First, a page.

But that’s just what he did. He took another (big) step forward. And my heart swelled with emotion for my son, this wonderful soul who has never stopped trying.

Ed. note: Veterans Day has always been an important day to our family, and Nigel and I will be continuing his tradition again this year. If you hadn’t read it last year (or would like to again), I’d be honored if you would read my post about Nigel’s tribute to veterans. It’s one of my favorite stories about my son –ย and the veterans he looks up to.

16 thoughts on “Steps

  1. Tera

    wow tanya, that is so terrific. i can almost feel you exhaling just a tiny bit of air.

    nigel is absolutely fascinating me with his abilities. kaeden has also been doing some amazing stuff lately…finally (yeah, after 20+times of telling) he seems to grasp some concepts: at dinner: does anyone want the last of the potatoes ? instead of just scooping them all up onto his plate without regards for anyone else.

    have a special veterans day with your sons.

  2. Kate

    That’s amazing and awesome ๐Ÿ™‚ You know, I’d try to notice, but like you said, we’re all on auto pilot in the morning, and I may or may not notice how much milk was left in the thing before I poured it. If I poured it and none was left, however, I’d like to think then a lightbulb would go on and I’d think “Oh, I should save this bowl for Aidan.” Anyway random thoughts; judging how much is left of something has never been my strong point. (I usually err on the side of caution though and buy replenishments way before I will need something so I don’t run out.) Anyway good for Nigel!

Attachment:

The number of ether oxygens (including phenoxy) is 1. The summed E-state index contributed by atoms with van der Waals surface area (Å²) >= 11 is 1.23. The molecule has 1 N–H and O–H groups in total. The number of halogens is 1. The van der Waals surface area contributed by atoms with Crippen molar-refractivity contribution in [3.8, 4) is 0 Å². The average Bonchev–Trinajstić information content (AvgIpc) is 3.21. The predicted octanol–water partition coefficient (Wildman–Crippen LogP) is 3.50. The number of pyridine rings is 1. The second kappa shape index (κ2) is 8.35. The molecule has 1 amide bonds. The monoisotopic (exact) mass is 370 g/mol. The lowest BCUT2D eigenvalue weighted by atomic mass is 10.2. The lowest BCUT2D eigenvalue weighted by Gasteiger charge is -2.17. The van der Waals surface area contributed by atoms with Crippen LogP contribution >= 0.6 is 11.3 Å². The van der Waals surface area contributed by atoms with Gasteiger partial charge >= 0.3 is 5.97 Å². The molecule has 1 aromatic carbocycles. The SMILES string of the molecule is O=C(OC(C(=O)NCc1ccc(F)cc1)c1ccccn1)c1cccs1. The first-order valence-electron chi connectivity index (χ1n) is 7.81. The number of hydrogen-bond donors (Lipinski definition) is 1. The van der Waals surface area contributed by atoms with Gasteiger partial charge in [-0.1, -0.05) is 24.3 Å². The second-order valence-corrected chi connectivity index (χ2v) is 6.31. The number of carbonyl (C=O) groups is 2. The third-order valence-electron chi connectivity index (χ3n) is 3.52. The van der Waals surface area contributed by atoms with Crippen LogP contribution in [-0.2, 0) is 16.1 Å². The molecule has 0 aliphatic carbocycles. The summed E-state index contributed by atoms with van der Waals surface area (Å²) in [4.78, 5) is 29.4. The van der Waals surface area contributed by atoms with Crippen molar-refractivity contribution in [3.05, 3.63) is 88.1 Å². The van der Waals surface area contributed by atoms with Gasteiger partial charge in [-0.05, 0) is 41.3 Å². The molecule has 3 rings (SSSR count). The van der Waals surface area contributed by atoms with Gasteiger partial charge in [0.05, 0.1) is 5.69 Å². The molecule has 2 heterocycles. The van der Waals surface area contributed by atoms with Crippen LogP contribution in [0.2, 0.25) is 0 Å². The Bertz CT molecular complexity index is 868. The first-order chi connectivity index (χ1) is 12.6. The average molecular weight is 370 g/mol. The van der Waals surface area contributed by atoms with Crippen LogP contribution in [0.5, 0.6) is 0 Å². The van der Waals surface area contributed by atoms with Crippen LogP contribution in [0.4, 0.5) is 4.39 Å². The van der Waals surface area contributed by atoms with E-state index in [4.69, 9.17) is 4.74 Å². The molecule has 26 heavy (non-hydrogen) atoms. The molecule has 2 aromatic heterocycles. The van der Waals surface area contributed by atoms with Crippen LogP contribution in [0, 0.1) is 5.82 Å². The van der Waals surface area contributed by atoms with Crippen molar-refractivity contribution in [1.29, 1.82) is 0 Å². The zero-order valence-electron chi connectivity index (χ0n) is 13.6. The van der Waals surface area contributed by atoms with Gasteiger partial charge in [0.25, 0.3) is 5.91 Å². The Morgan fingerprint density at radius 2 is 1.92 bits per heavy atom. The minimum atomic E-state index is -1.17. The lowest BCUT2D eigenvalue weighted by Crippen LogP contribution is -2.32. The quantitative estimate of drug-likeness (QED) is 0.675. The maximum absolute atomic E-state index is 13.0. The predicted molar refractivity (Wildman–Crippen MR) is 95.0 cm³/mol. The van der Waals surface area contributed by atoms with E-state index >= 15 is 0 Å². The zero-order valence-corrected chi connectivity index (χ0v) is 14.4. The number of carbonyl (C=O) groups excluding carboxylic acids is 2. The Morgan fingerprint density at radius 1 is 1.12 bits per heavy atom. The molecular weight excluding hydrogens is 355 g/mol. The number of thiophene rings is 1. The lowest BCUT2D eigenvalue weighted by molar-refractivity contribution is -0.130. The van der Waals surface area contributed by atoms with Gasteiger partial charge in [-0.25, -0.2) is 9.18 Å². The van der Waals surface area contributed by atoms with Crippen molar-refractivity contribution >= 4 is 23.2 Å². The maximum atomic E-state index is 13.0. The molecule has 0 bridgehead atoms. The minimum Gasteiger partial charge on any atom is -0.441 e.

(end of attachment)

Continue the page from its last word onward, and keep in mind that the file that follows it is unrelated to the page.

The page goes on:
3. Kate

    Also, if I wanted to carve pumpkins at the party, I’d ask the two friends beforehand if they wanted to carve the pumpkins, so I would know ahead of time what I was doing, cus thats just the way I am. Before I get together with my friends, usually to go hiking, we usually go over all the details of what we will do so there will be no surprises for anyone. I’m pretty sure NT kids probably don’t do that, but it works for us and keeps everyone from getting stressed out! ๐Ÿ™‚

  4. Jess

    I love everything about this post. The empathy and respect that he shows for the veterans right alongside the empathy and respect for his brother. So fabulous.

  5. Carrie

    I love this post. I mean, **Love** this post. Nigel’s progress and accomplishments fill me with hope for our future.

    “I most certainly recognize that.” (!!!)

  6. Ken Lilly

    Even though I know this wasn’t written for me, I am just going to pretend that it was, because it answers so many of my doubts and fears I have been experiencing over the past week.

    Thanks for writing it.

    It is so difficult to peer into my son’s possible ‘future’. Especially when I have no idea of his true ‘diagnosis’.

    Your offer of a glimpse at your son’s ‘present’ is a real gift to a lot of people, and I treasure his, and your, amazing value. Thanks.

  7. Sheri

    I think I would have been so incredibly fortunate to see this picture of “it working” when we were in the midst of “it’s not working.” There’s so much out there on kiddoes and families in the midst of it all but not enough of those coming out on the other side of things….Thanks for sharing!

  8. Lex Savko

    It’s really wonderful to read how many steps Nigel is taking forward on an empathetic level. As a creature of habit myself, it’s something I can certainly appreciate when I’m on the receiving end of such courtesy & I always try to pay it forward in the future! That was very touching to read.